Pairwise alignment of biological sequences is a core component of many bioinformatics tools. In genomics, it is an essential building block for read mapping, variant detection, de novo genome assembly, and many other methods. In its most common formulation, the pairwise alignment problem is solved by algorithms based on Dynamic Programming (DP). As a result, they require quadratic time and memory on the length of the sequences.
In the context of the DRAC project, researchers from BSC and UAB have developed the wavefront alignment algorithm (WFA) for exact pairwise alignment of sequences. This method exploits the similarities between the sequences to deliver exact alignments while outperforming in time and memory other state-of-the-art algorithms. To this end, the WFA computes alignments of increasing score using a succinct diagonal-transition representation (Figure 1). As a result, the WFA algorithm runs in O(ns) time, proportional to the sequence length (n) and the error between them (s).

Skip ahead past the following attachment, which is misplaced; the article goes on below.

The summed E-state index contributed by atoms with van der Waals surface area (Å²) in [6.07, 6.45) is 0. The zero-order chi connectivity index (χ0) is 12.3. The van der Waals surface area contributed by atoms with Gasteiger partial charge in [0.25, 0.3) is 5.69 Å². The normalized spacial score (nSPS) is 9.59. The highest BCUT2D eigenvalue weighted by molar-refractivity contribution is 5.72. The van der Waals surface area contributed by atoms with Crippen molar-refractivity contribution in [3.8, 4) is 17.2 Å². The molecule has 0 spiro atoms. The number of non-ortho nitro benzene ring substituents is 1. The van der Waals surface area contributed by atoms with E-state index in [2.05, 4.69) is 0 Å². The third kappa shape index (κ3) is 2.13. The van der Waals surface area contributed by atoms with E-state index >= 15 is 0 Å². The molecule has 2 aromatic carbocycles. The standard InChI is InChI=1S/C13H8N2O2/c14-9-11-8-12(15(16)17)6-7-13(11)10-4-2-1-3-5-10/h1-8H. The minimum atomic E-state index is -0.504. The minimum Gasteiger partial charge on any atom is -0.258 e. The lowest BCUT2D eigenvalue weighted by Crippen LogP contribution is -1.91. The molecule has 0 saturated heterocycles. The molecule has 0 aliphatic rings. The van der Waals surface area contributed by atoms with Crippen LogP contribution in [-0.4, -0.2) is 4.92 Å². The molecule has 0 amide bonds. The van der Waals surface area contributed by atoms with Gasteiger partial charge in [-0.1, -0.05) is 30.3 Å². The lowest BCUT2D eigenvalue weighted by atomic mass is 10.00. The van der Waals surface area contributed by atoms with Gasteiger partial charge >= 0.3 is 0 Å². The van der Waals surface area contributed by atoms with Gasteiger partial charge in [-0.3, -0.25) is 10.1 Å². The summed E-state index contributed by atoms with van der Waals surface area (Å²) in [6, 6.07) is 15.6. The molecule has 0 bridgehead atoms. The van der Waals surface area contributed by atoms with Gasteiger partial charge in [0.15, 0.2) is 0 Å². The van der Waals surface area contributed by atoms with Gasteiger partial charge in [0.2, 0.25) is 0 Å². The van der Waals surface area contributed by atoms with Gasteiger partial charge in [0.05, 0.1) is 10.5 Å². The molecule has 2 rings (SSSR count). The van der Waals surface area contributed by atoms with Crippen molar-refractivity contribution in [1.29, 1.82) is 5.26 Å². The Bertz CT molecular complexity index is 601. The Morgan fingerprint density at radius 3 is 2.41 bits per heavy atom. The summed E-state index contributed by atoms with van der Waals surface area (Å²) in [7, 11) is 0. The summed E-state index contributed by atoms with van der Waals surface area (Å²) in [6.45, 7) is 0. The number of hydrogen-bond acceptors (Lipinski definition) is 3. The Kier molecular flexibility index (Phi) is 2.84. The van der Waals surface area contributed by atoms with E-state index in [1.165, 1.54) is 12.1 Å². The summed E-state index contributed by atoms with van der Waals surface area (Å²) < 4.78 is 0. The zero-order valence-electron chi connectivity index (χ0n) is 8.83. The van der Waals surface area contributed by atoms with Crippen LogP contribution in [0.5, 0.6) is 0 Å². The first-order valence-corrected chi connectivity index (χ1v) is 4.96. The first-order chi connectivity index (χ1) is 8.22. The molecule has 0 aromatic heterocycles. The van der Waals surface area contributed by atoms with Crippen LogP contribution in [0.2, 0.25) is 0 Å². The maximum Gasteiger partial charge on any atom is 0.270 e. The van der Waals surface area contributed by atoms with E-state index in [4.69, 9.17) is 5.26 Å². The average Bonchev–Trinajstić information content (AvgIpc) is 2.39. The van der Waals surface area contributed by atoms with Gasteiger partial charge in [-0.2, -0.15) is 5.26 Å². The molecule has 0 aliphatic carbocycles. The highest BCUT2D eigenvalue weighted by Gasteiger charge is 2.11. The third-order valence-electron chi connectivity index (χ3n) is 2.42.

Due to its simplicity, the WFA algorithm can be easily vectorized using SIMD instructions, as opposed to traditional DP-based algorithms. Moreover, data dependencies can be automatically understood by modern compilers in order to transparently issue SIMD instructions for any supported vectorial architecture. Furthermore, the WFA allows using a succint encoding to further enhance SIMD performance and reduce the memory footprint by 4x. As a result, the WFA runs 20-300x faster than other state-of-the-art methods aligning short Illumina-like sequences, and 10-100x faster using long noisy reads like those produced by Oxford Nanopore Technologies.